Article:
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General Cooking (rec.food.cooking) For general food and cooking discussion. Foods of all kinds, food procurement, cooking methods and techniques, eating, etc.

A STRONG cookie press/dough extruder?



 
 
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  #1 (permalink)  
Old 24-02-2008, 10:09 PM posted to rec.food.cooking
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Posts: 7
Default A STRONG cookie press/dough extruder?

I would like to purchase a moderately-priced cookie press to use in
making pretzels at home. I need to extrude a round "rope" about a half
inch in diameter. I'm sure there's any number of cookie presses that
can do this--but the problem here is that unlike cookie dough, the
pretzel dough is very "stiff" and would require a fair amount of force
(and sturdy apparatus) to extrude. I'm not sure a run-of-the-mill
cookie press would be up to the task. Any recommendations?

Thanks in advance.
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  #5 (permalink)  
Old 24-02-2008, 11:23 PM posted to rec.food.cooking
Sky
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Posts: 2,348
Default A STRONG cookie press/dough extruder?

wrote:

I would like to purchase a moderately-priced cookie press to use in
making pretzels at home. I need to extrude a round "rope" about a half
inch in diameter. I'm sure there's any number of cookie presses that
can do this--but the problem here is that unlike cookie dough, the
pretzel dough is very "stiff" and would require a fair amount of force
(and sturdy apparatus) to extrude. I'm not sure a run-of-the-mill
cookie press would be up to the task. Any recommendations?

Thanks in advance.


I've researched cookie presses/dough extruders rather extensively in the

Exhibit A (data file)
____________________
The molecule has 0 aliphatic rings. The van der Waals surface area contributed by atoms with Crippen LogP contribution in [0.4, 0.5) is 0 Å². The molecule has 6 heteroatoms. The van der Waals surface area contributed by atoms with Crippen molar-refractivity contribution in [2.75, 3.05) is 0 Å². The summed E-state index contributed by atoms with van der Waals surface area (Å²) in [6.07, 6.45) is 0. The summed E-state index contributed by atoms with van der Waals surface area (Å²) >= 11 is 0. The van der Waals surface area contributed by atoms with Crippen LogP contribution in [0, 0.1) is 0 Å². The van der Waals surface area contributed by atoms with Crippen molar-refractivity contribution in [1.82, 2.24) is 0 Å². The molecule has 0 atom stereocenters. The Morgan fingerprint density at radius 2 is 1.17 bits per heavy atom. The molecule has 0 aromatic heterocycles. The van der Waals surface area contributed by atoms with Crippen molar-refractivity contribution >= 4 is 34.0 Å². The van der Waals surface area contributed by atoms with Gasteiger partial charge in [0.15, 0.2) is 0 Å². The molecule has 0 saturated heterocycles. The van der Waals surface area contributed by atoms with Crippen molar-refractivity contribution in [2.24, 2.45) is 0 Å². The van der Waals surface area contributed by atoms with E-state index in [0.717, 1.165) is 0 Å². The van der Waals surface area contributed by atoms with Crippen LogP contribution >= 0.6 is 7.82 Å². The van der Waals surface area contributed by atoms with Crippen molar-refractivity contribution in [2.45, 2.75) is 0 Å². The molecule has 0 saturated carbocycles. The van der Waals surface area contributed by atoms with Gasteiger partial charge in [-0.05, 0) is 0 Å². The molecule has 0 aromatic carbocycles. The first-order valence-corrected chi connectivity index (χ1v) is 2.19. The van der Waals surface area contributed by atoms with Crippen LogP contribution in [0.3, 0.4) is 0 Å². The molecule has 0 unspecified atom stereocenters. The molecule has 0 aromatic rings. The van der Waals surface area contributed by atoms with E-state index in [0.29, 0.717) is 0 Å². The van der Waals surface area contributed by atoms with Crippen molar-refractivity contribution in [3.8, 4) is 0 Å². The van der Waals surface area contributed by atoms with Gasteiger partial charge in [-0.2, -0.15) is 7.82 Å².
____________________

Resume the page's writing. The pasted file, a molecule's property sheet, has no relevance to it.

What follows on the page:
past year or longer. Unfortunately, there is nothing I know of on the
(USA) market for the household cook that's available except on an
industrial level and that's neither suitable nor affordable. I even
checked with several restaurant supply companies, too.

I often make cheese straws, and the dough for those is sturdy and stiff,
too (shaddup Sheldon!). I usually let the dough get warm to room
temperature, then it extrudes somewhat easilty through the cookie
press.

Because I have problems with my hands, I need a 'powered' cookie press,
and the only one I could find that worked well is the Bonjour "Cookie
Factory" cookie press that's powered with two C-batteries [example can
be found at
http://www.cooking.com/products/shprodde.asp?SKU=202012 - no
endorsement of website intended]. There are a couple other powered
cookie presses, but those didn't work as well as this one does.

Good luck with your search, and please follow-up here if you do find a
cookie press else that's suitable for your task.

Sky, the "cheese straw maven"

http://www.recfoodcooking.com/sigs/S...%20Straws.html

--
Ultra Ultimate Kitchen Rule - Use the Timer!
Ultimate Kitchen Rule -- Cook's Choice
  #6 (permalink)  
Old 25-02-2008, 12:17 AM posted to rec.food.cooking
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Posts: 7
Default A STRONG cookie press/dough extruder?

On Feb 24, 5:18 pm, Pennyaline wrote:
wrote:
I would like to purchase a moderately-priced cookie press to use in
making pretzels at home. I need to extrude a round "rope" about a half
inch in diameter. I'm sure there's any number of cookie presses that